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Abstract

Phytoplankton composition and the range of seasonal patterns of abundance are presented for the tidal freshwater regions in two Virginia rivers based on data accumulated monthly from 1986 through 1999. Diatoms dominated the flora during spring, summer, and fall, whereas, other taxonomic categories were more representative when the river flow rates decreased, allowing for a more stable water system and increased residency time within this tidal region during summer and early fall. This summer/fall period was associated with increased water temperatures, higher productivity rates and chlorophyll levels, increased total phytoplankton abundance and species diversity. The major components of the summer flora were autotrophic picoplankton, chlorophytes, and cyanobacteria. Mean, maximum, and minimum monthly abundance figures are given for the different phytoplankton categories, and total phytoplankton biomass and abundance, over this 13-year period. Although one station showed considerable influx of oligohaline water into its tidal freshwater region during sampling, no significant relationships were associated with phytoplankton biomass or productivity to these changing salinities.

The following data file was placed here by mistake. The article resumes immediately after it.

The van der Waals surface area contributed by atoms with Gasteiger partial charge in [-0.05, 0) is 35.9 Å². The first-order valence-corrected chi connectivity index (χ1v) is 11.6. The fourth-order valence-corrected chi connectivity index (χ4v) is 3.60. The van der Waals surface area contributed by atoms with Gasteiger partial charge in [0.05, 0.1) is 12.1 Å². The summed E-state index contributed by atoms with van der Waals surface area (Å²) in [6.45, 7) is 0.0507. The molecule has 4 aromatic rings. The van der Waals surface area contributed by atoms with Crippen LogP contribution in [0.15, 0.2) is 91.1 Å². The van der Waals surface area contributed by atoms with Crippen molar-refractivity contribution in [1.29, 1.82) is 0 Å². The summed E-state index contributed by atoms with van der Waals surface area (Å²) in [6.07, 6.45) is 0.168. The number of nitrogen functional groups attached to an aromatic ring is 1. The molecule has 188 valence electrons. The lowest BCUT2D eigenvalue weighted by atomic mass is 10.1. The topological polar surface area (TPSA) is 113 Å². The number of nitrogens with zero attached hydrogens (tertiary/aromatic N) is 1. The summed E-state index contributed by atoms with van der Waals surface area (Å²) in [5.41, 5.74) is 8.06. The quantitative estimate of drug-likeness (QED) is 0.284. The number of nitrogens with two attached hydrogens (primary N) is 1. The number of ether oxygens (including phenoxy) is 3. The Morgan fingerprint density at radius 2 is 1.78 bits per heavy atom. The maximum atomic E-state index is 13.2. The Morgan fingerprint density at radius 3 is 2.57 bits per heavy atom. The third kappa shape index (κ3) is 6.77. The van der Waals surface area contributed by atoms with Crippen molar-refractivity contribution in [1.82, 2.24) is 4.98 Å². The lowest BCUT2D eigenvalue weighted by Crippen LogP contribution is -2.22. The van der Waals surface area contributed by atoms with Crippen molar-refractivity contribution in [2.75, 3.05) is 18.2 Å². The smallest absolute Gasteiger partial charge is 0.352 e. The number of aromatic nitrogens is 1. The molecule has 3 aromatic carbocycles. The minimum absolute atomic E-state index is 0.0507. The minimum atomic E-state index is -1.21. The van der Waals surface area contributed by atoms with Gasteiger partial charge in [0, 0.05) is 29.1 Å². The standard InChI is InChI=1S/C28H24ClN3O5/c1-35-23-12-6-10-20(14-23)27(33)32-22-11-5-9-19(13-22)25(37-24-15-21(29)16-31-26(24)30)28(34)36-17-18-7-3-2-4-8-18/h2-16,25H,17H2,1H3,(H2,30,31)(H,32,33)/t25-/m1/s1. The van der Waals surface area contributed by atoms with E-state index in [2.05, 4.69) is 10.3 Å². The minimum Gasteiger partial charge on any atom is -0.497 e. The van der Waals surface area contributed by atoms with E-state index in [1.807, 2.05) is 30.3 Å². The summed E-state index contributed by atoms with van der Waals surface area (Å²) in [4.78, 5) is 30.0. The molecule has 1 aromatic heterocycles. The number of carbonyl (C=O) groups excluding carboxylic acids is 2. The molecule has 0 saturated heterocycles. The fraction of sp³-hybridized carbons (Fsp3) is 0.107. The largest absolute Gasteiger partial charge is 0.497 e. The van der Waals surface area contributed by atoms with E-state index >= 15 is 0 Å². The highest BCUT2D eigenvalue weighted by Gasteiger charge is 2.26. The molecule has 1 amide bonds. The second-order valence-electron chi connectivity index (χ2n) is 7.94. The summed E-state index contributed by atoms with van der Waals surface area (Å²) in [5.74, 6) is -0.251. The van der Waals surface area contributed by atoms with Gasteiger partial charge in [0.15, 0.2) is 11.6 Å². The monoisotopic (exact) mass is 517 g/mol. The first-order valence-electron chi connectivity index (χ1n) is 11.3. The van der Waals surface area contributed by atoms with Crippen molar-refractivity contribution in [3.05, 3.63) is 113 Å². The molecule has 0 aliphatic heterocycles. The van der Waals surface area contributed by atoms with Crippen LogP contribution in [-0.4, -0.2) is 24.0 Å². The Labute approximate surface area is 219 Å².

For article, see: http://digitalcommons.odu.edu/biology_fac_pubs/92/

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